Testosterone prevented men from quickly finding cucumbers in the refrigerator

Testosterone prevented men from quickly finding cucumbers in the refrigerator

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According to scientists, the hormone has a depressing effect on the brain

Men and women’s brains work differently when it comes to abstract thinking, problem solving, and cognitive functions. Which, in turn, can lead to a decrease in search efficiency, the researchers say.

A brain researcher believes that because of the male hormone, it is not as easy for a man to find a cucumber in the refrigerator as it is for a woman.

Neuroscientist Martha Roa Syvertsen tried to see, explain and answer this question of “why men are worse at finding things.”

“Testosterone has a mild depressant effect on the male brain,” says neuroscientist Marte Roa Sivertsen. – What you see is important. What you perceive with your senses, that is, with your eyes. What of this reaches your consciousness?

She proves her point with a video of two teams playing basketball and a person being tasked with counting the number of times each team hits the ball. After counting, the respondent is satisfied, but he is asked the question “Have you seen a gorilla?” A dissatisfied person will watch the video and look for the primate, and he will succeed: a gorilla walks in the background among the basketball players and beats its chest. This phenomenon is explained by the fact that people cannot do more than one thing at a time.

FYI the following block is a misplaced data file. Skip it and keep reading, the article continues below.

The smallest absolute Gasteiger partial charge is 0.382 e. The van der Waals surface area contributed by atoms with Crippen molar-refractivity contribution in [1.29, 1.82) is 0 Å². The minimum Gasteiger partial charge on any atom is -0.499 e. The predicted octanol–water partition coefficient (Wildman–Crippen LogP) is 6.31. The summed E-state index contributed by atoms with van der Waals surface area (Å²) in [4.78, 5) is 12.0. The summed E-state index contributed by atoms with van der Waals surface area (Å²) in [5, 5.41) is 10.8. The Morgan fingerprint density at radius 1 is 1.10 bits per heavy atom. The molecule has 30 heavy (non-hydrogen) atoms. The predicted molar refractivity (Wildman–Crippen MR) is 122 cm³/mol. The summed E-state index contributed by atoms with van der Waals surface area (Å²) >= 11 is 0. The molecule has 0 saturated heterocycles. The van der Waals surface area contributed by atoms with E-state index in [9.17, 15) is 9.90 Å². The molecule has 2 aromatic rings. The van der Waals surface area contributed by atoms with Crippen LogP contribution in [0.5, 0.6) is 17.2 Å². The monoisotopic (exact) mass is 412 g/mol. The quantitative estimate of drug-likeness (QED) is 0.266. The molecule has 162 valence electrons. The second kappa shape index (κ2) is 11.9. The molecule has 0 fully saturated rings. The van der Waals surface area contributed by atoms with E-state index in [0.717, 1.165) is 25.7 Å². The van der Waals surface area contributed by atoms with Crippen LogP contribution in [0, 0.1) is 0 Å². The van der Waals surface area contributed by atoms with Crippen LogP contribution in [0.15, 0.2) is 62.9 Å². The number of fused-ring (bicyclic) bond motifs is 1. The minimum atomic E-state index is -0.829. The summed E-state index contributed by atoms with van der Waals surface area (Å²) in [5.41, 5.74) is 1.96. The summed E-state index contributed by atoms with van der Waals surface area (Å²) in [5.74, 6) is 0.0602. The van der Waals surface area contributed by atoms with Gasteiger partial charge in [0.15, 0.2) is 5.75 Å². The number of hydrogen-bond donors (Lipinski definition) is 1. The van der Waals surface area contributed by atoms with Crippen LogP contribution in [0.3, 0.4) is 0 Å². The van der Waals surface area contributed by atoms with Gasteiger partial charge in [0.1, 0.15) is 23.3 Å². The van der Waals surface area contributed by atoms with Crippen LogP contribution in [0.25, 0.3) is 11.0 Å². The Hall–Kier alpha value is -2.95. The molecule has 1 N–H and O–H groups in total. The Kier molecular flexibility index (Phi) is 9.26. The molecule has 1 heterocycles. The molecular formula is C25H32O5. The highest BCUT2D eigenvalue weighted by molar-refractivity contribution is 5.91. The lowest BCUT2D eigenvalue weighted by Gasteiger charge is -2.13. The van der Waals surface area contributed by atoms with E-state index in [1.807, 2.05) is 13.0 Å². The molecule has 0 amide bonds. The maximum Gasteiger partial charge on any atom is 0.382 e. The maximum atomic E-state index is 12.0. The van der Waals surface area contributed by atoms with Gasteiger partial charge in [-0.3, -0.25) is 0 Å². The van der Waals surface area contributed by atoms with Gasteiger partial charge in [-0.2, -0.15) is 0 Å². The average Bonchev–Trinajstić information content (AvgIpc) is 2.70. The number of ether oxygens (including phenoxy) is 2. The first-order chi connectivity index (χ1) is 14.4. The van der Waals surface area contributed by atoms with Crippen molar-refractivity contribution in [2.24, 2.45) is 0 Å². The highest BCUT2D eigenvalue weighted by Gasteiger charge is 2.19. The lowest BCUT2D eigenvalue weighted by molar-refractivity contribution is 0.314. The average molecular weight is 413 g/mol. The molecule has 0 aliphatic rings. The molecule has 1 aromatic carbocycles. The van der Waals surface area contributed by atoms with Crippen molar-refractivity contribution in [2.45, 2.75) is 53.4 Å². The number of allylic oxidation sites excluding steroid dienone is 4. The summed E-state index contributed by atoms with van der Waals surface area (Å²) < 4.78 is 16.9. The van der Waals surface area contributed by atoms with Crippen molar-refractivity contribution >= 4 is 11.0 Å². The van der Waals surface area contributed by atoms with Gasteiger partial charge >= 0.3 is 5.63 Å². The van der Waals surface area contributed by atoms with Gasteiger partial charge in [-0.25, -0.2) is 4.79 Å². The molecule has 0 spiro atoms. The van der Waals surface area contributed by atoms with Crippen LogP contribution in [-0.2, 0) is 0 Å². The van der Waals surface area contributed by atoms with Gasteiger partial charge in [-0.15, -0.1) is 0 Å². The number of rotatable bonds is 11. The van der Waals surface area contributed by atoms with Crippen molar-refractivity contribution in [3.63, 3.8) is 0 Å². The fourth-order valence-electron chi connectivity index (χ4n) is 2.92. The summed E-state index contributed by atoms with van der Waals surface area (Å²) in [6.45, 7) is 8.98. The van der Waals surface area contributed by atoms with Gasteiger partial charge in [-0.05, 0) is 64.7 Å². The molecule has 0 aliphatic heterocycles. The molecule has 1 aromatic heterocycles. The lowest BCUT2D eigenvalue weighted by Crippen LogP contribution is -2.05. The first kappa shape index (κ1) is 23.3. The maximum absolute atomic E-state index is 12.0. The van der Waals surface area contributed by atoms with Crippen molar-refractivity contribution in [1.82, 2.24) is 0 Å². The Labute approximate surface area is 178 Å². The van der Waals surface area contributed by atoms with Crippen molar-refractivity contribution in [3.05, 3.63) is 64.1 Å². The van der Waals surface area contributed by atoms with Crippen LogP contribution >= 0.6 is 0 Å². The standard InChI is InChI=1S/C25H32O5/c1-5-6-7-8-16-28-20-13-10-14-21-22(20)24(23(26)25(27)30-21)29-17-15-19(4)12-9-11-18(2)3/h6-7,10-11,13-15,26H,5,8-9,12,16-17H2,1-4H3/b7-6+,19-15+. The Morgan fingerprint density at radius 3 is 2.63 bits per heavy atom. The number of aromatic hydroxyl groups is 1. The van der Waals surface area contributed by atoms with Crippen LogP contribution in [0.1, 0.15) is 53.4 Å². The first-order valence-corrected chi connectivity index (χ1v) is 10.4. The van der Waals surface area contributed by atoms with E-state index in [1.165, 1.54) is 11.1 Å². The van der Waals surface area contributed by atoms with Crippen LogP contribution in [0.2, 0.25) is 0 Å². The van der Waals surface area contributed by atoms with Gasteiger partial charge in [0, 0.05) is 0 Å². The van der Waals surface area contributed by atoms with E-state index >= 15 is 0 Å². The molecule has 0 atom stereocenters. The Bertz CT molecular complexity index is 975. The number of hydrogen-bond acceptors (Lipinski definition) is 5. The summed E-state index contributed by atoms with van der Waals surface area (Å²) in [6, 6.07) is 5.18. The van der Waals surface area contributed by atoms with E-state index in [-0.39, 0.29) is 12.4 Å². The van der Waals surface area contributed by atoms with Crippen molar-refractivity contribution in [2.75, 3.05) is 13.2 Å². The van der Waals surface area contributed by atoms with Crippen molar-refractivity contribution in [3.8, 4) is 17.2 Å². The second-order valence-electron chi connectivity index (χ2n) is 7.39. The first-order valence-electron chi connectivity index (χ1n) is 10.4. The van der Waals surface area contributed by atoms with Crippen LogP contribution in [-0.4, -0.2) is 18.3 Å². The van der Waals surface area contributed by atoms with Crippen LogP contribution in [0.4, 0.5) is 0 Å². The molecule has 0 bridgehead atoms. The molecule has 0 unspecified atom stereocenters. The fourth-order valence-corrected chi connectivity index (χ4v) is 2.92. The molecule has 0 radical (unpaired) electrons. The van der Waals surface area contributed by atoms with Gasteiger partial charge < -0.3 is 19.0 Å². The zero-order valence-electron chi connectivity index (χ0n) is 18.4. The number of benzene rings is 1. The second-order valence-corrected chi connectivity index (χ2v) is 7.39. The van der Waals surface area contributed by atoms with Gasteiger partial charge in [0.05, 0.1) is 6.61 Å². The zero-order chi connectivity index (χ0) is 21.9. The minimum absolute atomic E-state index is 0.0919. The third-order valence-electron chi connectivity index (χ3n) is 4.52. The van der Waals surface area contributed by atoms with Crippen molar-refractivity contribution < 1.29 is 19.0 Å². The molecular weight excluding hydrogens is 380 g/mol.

The researcher’s answer sparked a debate among female and male journalists.

“Cucumbers often have a permanent place in the refrigerator, perhaps downstairs with vegetables. If someone ate a cucumber and put it somewhere else, it could be confusing for people like you who don’t see it,” the woman said. Men, on the other hand, have a different point of view: “But everything cannot have a permanent place! The cucumber doesn’t need it – it’s such a feminine thing.”

“I have complete control over where everything is. I rarely have to look there, mainly because I’m the one who arranges everything,” says brain researcher Marta Roa Sivertsen

A neuroscientist was asked whether “losing a cucumber in the refrigerator” depends on gender? She said that who puts away groceries or cleans the house is an important factor. But there is something else: if the cucumber is not where it really should be, then we can talk about abstract thinking.

Sivertsen stated that in order to be able to see with your own eyes what is not there, you must look for what is not in sight.

If we consider who cleans better, according to the neuroscientist, it would be possible to conduct statistics. But there may also be gender differences here. Women tend to clean more than men, so they know where everything is.

Many people think that the problem is the differences in the brains of women and men: “If you look at the female and male brain: structure, size, and also function, the answer is basically no.”

However, the researcher points out one important biological difference: sex hormones. She says men have more testosterone, which research suggests affects functions involved in searching for things.

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